[0021] In a particularly advantageous embodiment, flexible flanges 150 are located on corresponding longitudinal edges of each of the sidewalls 140 that are opposite the longitudinal edges that are connected to the base 130. As illustrated, in such embodiments, the flexible flanges 150 extend inwardly over part of the channel defined by the base 130 and sidewalls 140. By extending over the channel, when the arced tray 110 is applied over the teeth, the flexible flanges 150 allow the user to rub and scrape the side surfaces, e.g., the lingual and buccal surfaces, of the teeth to remove plaque and debris therefrom. In related embodiments, the flanges 150 may be flexible enough to conform at least partially into the spaces between the teeth to remove plaque and other debris from these locations.

[0022] In another embodiment, portions of the flexible flanges 150 proximate the wider end of the arced tray 110 include corresponding curvatures 170 on the longitudinal edge of the flanges 150 extending towards the channel. In such embodiments, the curvatures 170 are formed so as to substantially conform to corresponding side surfaces of at least one of the teeth, for example, the lingual and buccal surfaces of molars in order to more efficiently scrape plaque therefrom. In related embodiments, the flexible flanges 150 extend the full length of the arced tray 110 without the curvatures 170. In another embodiments, the flexible flanges 150 extend only a portion of the length of the arced tray 140, for example, starting at the end of the arced tray 110 having the smaller width. Advantageously, the flanges 150 may be integrally manufactured with the sidewalls 140 using, for example, injection molding techniques, however any appropriate technique may also be employed. Alternatively, the flanges 150 may be manufactured separately from the sidewalls 140, and coupled thereto later in the manufacturing process.

[0023] In the illustrated embodiment, flexible protuberances 160 extend from the base 130 into the channel, and are adapted to contact the bottom surface of the teeth. According to one embodiment, the flexible protuberances 160 are integrally formed with the base 130. In another embodiment, the flexible protuberances 160 are located proximate to the end of the channel that is widest, and are adapted to contact bottom surfaces of the molars. This allows the user to clean the occlusal surface of the posterior teeth, for example, by moving their jaw left and right and by moving the handle from left to right and back to front. In advantageous embodiments, the flexible protuberances 160 may be formed integrally with the base 130, or even with the entire tray 110, during manufacturing. In such embodiments, the entire tray 110, including the sidewalls 140, the base 130, the flanges 150 (with or without curvatures 170) and the flexible protuberances 160 may all be formed from silicone or other appropriate material, and using a single injection molding die. However, non-integral flexible protuberances 160 may also be in the channel, which may be implanted on the base 130 in the manner of conventional toothbrushes.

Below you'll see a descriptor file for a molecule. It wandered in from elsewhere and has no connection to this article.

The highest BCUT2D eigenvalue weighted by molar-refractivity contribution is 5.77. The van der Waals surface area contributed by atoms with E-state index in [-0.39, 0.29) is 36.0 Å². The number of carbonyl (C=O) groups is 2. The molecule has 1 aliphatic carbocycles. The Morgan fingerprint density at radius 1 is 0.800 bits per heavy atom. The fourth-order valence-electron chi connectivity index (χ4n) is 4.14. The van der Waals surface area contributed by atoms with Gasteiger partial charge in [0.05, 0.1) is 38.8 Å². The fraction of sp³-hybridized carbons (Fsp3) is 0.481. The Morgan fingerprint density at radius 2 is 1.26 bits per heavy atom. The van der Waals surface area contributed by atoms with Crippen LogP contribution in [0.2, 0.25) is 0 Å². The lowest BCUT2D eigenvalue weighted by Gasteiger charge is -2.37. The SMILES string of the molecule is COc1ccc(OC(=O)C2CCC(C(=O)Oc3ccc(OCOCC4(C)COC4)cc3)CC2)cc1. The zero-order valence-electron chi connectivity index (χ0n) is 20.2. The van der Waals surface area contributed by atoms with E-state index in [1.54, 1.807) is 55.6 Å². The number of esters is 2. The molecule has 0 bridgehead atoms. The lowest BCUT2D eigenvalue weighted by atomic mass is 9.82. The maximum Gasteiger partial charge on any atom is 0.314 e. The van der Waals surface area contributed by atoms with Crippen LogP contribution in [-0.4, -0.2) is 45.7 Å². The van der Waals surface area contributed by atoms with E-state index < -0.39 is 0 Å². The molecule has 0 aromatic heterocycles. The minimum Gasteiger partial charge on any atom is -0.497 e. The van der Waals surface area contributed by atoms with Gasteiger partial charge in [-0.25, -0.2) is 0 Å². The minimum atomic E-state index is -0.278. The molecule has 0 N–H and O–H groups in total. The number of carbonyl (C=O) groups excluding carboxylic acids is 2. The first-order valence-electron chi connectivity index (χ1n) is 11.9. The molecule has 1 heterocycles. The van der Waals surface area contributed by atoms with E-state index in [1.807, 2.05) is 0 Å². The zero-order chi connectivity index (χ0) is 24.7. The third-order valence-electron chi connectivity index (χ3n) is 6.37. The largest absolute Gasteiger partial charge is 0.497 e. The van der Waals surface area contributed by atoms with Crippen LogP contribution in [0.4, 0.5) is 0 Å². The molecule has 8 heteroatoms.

[0024] As illustrated by the embodiment in FIGS. 1a and 1b, the toothbrush 100 may comprise a first arced tray 110 and a second arced tray 120 having a curvature opposite the curvature of the first arced tray 110. In such an embodiment, wherein the outer faces of the bases 130 of the arced trays 110, 120 are coupled together to form a single arced unit. The coupling of two (2) trays as illustrated in FIGS. 1a and 1b allows the user to clean both the upper and lower teeth at the same time. According to a related embodiment, the handle 180 is positioned between the arced trays 110, 120.

[0025] Now turning to FIG. 2, illustrated is a cross-sectional side view along line 2-2 of the toothbrush 100 shown in FIG. 1. The illustrated embodiment depicts two (2) arced trays 110, 120 connected to form a single arced unit. More specifically, outer faces of the bases 130 of the first and second trays 110, 120 are coupled together, or, alternatively, integrally formed during the manufacturing process, to form a single unit for the head of the toothbrush 100. Moreover, the flexible flanges 150 extending over part of the channel on both the first and second trays 110, 120 may also be seen. As mentioned above, as the teeth are inserted into the channel and the toothbrush 100 moved in the appropriate directions, the flanges 150 may gently scrape against the side surfaces of the teeth to remove plaque and other debris therefrom.